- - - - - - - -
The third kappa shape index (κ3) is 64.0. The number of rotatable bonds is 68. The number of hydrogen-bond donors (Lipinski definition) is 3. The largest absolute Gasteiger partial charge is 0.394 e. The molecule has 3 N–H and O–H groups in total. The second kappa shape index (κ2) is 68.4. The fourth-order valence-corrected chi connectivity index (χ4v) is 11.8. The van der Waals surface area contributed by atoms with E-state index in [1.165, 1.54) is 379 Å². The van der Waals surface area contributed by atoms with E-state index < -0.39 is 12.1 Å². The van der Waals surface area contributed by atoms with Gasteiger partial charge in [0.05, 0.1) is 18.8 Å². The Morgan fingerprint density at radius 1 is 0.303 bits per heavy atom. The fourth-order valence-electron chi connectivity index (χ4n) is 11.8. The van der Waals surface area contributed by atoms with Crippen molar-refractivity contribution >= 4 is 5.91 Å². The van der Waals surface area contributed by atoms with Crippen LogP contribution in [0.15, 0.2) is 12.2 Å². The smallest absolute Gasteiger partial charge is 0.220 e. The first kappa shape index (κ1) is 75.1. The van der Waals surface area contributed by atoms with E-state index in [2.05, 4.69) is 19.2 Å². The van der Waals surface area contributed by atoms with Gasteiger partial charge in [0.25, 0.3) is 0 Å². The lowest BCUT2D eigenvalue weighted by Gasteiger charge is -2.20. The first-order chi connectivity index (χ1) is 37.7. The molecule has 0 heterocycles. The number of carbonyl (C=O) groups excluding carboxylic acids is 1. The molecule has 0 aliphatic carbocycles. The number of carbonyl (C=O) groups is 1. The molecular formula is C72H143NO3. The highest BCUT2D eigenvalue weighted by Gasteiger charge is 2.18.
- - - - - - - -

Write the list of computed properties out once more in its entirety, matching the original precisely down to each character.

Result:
The third kappa shape index (κ3) is 64.0. The number of rotatable bonds is 68. The number of hydrogen-bond donors (Lipinski definition) is 3. The largest absolute Gasteiger partial charge is 0.394 e. The molecule has 3 N–H and O–H groups in total. The second kappa shape index (κ2) is 68.4. The fourth-order valence-corrected chi connectivity index (χ4v) is 11.8. The van der Waals surface area contributed by atoms with E-state index in [1.165, 1.54) is 379 Å². The van der Waals surface area contributed by atoms with E-state index < -0.39 is 12.1 Å². The van der Waals surface area contributed by atoms with Gasteiger partial charge in [0.05, 0.1) is 18.8 Å². The Morgan fingerprint density at radius 1 is 0.303 bits per heavy atom. The fourth-order valence-electron chi connectivity index (χ4n) is 11.8. The van der Waals surface area contributed by atoms with Crippen molar-refractivity contribution >= 4 is 5.91 Å². The van der Waals surface area contributed by atoms with Crippen LogP contribution in [0.15, 0.2) is 12.2 Å². The smallest absolute Gasteiger partial charge is 0.220 e. The first kappa shape index (κ1) is 75.1. The van der Waals surface area contributed by atoms with E-state index in [2.05, 4.69) is 19.2 Å². The van der Waals surface area contributed by atoms with Gasteiger partial charge in [0.25, 0.3) is 0 Å². The lowest BCUT2D eigenvalue weighted by Gasteiger charge is -2.20. The first-order chi connectivity index (χ1) is 37.7. The molecule has 0 heterocycles. The number of carbonyl (C=O) groups excluding carboxylic acids is 1. The molecule has 0 aliphatic carbocycles. The number of carbonyl (C=O) groups is 1. The molecular formula is C72H143NO3. The highest BCUT2D eigenvalue weighted by Gasteiger charge is 2.18.